Assign work, correct and mark
Assess, record and report on development
Requirements (Competencies) Leadership skills, Interpersonal, Communication, Collaboration
Qualifications and Professional Development Bachelor’s Degree
Teaching experience
Basic writing and math skills
Special Conditions Teachers College
Proof of competence in areas of expertise
Internal Recruitment

Although internal recruitment is much more cost-effective and less time consuming for an organization, in the case of the shortages within the TVDSB and LDCSB boards, hiring internally would be like digging one hole to fill another. For example, promoting a teacher to principal would leave an even bigger shortage of teachers. Internal recruitment would also result in a workforce that is less diversified in respect to minorities in the workforce. The problem with the TVDSB and LDCSB is simply put: shortage of teaching talent. This means that new talent is needed.
The impacts of internal recruitment have both its pros and its cons. Some of these advantages and disadvantages these school boards face is outlined below:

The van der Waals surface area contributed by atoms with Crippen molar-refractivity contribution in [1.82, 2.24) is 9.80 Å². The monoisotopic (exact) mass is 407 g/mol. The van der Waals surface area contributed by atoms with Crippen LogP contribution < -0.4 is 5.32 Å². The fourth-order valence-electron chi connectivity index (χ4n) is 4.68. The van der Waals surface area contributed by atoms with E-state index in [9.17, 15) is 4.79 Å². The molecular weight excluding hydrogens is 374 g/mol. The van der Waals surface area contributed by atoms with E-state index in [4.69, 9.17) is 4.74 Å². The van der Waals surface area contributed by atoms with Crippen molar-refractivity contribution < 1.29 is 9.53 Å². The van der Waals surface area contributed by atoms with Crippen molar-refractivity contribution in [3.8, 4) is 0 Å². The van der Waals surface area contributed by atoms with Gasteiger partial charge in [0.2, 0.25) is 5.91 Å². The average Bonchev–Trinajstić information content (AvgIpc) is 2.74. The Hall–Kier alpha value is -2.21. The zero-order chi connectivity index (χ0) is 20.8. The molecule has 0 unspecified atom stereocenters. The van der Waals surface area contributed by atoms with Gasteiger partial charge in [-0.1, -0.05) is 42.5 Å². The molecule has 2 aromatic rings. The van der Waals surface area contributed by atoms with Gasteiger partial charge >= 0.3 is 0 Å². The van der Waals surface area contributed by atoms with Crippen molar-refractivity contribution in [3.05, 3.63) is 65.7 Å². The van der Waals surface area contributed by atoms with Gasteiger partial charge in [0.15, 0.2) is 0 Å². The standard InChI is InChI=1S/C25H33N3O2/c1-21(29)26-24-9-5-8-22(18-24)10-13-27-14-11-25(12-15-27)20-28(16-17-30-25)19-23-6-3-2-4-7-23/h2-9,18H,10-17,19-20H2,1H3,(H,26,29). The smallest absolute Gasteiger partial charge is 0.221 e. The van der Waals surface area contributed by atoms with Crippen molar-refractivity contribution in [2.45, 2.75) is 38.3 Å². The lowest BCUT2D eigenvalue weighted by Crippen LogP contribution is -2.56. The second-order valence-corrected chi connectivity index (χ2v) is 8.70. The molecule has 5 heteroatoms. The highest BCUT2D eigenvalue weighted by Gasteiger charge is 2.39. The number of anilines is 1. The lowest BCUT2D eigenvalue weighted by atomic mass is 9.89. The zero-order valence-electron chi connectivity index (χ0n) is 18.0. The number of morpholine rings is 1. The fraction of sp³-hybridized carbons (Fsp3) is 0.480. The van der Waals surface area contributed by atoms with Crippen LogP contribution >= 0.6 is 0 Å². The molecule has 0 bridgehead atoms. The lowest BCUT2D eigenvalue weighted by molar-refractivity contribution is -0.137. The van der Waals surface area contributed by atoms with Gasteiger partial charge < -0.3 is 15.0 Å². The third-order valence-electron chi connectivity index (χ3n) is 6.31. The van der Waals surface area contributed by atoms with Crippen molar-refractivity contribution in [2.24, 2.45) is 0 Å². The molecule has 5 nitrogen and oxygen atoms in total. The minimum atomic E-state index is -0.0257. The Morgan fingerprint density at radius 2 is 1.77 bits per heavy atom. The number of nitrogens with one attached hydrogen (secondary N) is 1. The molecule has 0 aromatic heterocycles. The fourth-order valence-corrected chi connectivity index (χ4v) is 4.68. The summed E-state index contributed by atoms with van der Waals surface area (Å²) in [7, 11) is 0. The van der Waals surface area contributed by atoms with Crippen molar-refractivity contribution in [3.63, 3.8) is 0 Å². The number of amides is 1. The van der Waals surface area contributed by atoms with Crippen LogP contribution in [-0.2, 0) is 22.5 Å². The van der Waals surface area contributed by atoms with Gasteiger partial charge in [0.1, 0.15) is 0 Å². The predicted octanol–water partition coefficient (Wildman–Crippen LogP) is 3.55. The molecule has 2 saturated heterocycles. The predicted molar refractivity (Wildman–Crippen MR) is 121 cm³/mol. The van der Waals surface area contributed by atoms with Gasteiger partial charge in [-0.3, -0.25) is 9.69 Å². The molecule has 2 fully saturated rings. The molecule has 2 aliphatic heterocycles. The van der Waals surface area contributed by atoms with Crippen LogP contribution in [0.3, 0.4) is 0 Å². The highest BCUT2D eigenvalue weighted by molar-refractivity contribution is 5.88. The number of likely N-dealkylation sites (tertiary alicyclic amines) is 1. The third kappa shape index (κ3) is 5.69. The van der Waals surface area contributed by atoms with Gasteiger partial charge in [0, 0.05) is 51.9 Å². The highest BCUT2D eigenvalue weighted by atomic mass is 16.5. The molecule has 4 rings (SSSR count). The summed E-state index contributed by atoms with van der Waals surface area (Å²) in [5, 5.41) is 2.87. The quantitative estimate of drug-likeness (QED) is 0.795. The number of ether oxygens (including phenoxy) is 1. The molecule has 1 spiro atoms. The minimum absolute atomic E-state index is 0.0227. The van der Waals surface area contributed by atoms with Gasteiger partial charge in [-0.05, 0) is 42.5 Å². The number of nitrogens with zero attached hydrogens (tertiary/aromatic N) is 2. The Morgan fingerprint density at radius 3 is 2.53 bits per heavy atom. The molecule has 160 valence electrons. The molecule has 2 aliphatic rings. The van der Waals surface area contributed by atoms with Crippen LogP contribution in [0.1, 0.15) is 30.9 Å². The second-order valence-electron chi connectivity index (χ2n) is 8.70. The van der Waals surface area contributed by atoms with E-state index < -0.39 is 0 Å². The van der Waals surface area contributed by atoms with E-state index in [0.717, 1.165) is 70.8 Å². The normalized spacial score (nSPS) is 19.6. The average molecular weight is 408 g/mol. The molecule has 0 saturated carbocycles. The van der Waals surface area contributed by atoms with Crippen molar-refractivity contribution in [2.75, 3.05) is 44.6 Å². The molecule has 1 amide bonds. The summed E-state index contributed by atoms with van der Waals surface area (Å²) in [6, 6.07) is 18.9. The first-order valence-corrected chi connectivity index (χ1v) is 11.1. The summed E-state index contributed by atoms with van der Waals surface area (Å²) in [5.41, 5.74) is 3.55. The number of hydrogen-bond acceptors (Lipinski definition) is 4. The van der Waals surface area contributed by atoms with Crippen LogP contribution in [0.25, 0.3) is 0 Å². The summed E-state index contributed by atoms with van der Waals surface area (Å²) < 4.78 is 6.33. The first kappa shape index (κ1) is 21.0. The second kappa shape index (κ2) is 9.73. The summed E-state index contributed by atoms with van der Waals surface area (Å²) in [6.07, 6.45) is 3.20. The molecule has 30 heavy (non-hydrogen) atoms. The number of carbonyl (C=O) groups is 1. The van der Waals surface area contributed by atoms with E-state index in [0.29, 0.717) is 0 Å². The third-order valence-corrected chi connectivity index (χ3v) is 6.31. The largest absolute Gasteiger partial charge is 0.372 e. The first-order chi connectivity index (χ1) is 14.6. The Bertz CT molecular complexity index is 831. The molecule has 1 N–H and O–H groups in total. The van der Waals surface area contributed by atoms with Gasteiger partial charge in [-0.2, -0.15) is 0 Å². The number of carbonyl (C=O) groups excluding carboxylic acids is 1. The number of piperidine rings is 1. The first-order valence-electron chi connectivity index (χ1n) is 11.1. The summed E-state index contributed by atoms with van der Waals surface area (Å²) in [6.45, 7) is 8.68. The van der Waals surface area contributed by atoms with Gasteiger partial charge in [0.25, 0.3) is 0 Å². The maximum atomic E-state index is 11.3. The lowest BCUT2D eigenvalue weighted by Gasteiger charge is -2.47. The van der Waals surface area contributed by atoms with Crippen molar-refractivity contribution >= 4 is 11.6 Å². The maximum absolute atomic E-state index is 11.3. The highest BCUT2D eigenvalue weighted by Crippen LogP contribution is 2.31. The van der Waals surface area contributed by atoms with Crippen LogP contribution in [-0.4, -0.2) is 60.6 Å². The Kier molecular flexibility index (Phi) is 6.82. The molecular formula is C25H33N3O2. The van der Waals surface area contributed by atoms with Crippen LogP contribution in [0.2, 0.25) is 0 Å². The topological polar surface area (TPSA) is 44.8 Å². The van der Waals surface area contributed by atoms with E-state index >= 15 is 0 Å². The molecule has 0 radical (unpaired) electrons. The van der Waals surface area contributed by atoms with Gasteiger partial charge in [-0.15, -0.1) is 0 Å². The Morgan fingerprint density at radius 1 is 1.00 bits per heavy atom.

Advantages – Reduces time to hire
Applicants are already screened, with track records easily
– Applicants already know and understand the organizational
culture. Strengthens employee engagement
– Cost less
No need to pay for background checks, post externally, etc.
– If an applicant is unsuccessful, they may become less motivated
and consider transferring, or looking elsewhere

Disadvantages – Create resentment among employees or superiors
– Leaves a gap in workforce
Taking an employee to fill an open position leaves their
previous position vacant
– Limits the pool of applicants
– Results in inflexible culture

One of the major components of the school boards internal recruitment strategy should be to upgrade supply staff to a full-time position, or at least the ones that are willing to, or would accept such a promotion. A key aspect of this teacher retention should be to look at motivational factors: why do the supply staff not want to be promoted? Is there a factor that could change their mind? If hours are the problem, is it because of family obligations? If so, perhaps the organization can accommodate where reasonable and effective for both parties. Or, if it is because of pay discrepancies, perhaps equal pay for equal work policies?